At this point, Alva had no choice but to intervene militarily. It is said that he preferred to see a country devoid of people than a country in rebellion. His army succeeded in driving a wedge between the rebels: from Amsterdam he marched to Haarlem, which, after a long siege, fell in 1573. It was a Pyrrhic victory, however, since the men of Haarlem had killed about ten thousand attackers and the Hollanders had come to the conclusion that the Spanish were not in the least invincible. When Alva tried to subjugate the north and the south of Holland, he met with rebels in Alkmaar and Leiden whose motivation for the fierce defense of their cities was that they were fighting for a regional government that had always treated them as equals. The towns were saved. When Alva’s reverses became known in Spain, King Philip II sent him into retirement.
In 1575, the pressure on Holland was unexpectedly reduced by the bankruptcy of the Spanish state. The once-so-disciplined Spanish army demanded their pay and vented their blind rage on the civilian population. In Antwerp alone hundreds of people were lynched. In September 1576, the southern regions, which up to now had remained on the sideline of the rebellion, called a meeting of the States-General on their own initiative. This assembly could only be called legal if a somewhat flexible interpretation of the rules were applied. In this meeting, the regions swore allegiance to the King on condition that he (a) withdrew the mutinous troops, (b) recognized William the Silent as Stadtholder of Holland and Zeeland, (c) permitted the practice of the Calvinist religion in those two regions, and (d) granted the States-General more powers. Philip, who had no money to pay his soldiers, was forced to agree and ordered Alva’s successor, John of Austria, to accept what became known as the ‘Pacification of Ghent’.
The next step was for the rebels to look for someone to take over as viceroy. Because they distrusted John of Austria, they invited Matthias of Hapsburg, the son of Emperor Rudolf and a distant relative of the king, to act as mediator, in the hope that Philip would acknowledge him as viceroy. The young man promised to respect the freedom of conscience of his subjects and to recognize the privileges of the regions. This point of departure earned him a great deal of scornful reproaches at the Spanish court, not the least being the sneer that he was behaving like an errant boy of William the Silent.
Nevertheless, Matthias’ approach might have restored peace had the Calvinists not continued with their agitation. In Ghent, Catholics were burnt at the stake and in 1578 Amsterdam was forcefully converted to Protestantism. Moreover, Philip refused to recognize what could be considered as the illegal candidacy of Matthias. In the person of Alexander Farnese, Duke of Parma, Philip had at last found a capable viceroy. This brilliant diplomat persuaded the southern regions to sign the Union of Arras, by which they agreed to support him. In the north, the Union of Utrecht was signed, guaranteeing Flanders, Zeeland and the regions north of the great rivers freedom of conscience. These regions also promised to support each other militarily. With these treaties the lines were drawn for a renewal of the rebellion. The Unions of Arras and Utrecht brought to an end the political union of the Netherlands, exactly thirty years after this had been enshrined in the Pragmatic Sanction, and laid the foundations for present-day Belgium and Netherland.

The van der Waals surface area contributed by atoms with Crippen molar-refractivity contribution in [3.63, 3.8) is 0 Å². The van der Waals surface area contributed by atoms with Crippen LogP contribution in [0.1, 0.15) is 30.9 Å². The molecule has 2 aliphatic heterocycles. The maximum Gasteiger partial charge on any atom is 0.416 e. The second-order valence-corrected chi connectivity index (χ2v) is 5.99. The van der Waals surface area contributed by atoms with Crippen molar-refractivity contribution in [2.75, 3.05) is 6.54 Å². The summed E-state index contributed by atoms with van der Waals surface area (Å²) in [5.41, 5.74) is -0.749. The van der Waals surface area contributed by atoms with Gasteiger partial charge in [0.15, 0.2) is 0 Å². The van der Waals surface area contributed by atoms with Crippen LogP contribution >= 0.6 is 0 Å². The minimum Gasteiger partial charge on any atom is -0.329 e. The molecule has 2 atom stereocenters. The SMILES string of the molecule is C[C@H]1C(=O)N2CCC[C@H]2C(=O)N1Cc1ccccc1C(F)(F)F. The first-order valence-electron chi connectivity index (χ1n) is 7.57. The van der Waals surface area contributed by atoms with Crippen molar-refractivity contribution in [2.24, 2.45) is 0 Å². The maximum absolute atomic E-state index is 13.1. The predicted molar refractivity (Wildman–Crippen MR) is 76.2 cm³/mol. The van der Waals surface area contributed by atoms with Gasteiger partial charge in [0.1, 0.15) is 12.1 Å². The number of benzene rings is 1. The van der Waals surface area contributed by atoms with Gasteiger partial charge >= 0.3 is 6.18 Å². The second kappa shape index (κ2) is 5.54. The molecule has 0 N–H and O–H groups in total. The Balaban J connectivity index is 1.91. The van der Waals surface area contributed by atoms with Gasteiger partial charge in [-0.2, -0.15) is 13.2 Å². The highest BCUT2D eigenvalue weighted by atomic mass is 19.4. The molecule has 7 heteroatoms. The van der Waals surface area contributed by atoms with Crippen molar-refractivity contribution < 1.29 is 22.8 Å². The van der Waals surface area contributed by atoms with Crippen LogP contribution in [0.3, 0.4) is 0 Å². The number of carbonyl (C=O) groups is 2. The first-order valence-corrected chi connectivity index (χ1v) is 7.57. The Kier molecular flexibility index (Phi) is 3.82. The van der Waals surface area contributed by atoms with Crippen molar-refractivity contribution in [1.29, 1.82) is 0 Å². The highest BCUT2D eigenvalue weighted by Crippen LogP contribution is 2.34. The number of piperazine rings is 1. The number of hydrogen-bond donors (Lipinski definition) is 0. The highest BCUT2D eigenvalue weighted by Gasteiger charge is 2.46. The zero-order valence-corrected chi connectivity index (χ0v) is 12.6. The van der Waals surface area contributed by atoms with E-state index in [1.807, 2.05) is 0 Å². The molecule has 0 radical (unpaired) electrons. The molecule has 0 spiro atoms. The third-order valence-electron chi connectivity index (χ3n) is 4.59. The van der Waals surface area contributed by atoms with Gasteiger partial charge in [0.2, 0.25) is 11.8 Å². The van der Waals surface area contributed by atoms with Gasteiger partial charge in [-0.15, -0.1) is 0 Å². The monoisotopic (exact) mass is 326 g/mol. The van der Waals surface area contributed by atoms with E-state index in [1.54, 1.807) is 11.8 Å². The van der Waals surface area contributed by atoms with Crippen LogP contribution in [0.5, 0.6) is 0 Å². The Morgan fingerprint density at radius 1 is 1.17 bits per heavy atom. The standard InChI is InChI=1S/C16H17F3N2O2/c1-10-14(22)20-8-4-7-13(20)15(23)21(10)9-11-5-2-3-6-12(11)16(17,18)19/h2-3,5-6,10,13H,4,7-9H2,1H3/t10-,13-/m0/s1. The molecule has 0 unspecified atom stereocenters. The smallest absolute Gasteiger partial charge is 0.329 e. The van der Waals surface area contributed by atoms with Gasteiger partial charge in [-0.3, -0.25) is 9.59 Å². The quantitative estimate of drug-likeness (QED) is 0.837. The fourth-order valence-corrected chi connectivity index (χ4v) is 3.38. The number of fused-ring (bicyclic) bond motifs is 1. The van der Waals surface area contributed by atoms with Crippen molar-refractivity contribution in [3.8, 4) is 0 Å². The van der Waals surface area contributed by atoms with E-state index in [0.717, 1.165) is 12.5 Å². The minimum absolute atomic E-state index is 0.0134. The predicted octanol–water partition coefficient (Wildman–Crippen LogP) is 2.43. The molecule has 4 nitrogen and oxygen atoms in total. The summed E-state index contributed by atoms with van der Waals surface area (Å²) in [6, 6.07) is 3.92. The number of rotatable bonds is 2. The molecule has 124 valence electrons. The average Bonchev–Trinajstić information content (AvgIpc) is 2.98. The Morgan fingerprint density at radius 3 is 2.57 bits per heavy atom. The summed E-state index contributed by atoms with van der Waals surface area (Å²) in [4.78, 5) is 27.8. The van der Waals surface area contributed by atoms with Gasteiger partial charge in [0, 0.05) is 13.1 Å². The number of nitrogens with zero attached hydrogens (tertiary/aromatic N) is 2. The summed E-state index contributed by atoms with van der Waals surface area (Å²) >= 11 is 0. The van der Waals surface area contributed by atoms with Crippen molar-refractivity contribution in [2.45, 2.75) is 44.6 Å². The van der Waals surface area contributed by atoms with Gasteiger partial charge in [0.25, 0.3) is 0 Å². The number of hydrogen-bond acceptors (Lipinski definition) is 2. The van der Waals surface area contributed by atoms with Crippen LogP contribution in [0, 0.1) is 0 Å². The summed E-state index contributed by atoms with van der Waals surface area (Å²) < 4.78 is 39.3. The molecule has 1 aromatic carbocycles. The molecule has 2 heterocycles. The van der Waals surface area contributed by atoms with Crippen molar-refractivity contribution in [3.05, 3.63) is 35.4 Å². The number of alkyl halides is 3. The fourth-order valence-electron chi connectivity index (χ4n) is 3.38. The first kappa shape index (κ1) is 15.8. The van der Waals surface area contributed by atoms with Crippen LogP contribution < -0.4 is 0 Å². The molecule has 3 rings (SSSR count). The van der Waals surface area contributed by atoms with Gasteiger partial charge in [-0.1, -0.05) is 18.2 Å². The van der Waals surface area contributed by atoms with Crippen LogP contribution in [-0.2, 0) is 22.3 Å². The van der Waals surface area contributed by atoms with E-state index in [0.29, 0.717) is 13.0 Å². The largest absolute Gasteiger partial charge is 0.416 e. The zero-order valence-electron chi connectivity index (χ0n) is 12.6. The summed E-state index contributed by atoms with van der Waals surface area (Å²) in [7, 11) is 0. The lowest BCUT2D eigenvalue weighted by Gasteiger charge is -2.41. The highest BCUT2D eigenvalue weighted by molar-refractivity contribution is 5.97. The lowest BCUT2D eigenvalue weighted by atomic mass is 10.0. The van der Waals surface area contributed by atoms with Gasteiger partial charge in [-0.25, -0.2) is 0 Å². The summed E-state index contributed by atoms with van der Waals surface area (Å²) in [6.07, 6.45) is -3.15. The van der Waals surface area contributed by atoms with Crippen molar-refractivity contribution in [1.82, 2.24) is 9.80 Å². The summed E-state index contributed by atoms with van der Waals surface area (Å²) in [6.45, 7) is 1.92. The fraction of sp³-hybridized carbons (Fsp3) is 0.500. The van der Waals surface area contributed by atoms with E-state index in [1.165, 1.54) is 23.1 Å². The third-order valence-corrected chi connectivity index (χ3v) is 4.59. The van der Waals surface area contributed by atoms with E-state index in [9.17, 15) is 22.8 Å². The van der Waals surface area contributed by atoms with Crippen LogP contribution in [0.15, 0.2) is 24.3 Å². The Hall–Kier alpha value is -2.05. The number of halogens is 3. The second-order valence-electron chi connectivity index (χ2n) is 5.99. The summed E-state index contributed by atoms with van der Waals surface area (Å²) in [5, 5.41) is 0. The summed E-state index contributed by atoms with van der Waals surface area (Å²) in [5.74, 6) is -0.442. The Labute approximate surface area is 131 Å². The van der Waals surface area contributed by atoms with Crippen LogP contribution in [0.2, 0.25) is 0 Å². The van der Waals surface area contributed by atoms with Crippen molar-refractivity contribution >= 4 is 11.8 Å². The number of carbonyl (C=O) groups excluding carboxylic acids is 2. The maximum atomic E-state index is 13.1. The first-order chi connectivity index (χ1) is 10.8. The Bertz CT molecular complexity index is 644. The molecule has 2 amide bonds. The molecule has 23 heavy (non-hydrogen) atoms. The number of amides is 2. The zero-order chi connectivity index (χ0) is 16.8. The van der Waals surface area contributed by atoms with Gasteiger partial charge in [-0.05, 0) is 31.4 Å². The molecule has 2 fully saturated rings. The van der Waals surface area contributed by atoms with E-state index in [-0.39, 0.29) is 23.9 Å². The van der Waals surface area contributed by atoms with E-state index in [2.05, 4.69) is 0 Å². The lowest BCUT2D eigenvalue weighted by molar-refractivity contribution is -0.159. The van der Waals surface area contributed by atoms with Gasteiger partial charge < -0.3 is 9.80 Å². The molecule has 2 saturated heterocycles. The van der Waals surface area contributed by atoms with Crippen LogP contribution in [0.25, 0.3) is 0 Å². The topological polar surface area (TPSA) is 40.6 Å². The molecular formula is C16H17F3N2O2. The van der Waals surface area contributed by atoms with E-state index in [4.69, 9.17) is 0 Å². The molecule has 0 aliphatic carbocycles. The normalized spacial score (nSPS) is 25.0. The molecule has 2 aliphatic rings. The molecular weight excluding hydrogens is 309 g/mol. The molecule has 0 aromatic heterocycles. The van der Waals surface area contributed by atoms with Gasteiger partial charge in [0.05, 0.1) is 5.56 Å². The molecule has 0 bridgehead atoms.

Parma turned out to be just as skilled a general as a diplomat. He quickly conquered the area to the south of the Rhine and to the east of the IJssel. The meeting of the States-General that embodied the regional privileges, had to flee north, where they found refuge in the Knights Hall in The Hague. There they were the guests of the Estates of Holland, an indication of just how much the Estates of Holland dominated the States-General.
Meanwhile, the rebels had a problem: after twelve years of rebellion, they could no longer keep up the pretense that they were loyal to the King and that their conflict was simply with his viceroy. However, a country without a monarch was inconceivable at that point in time. The following and most important step in the revolt of the Low Countries was the enactment of the Act of Abjuration on 26 July 1581. Legally there was no obstacle to dismissing a king, since the Great Privilege of 1477 had acknowledged their right to secede. Nevertheless, it was quite unique in world history for the population of a country to show their king the door.
>> to the next section >>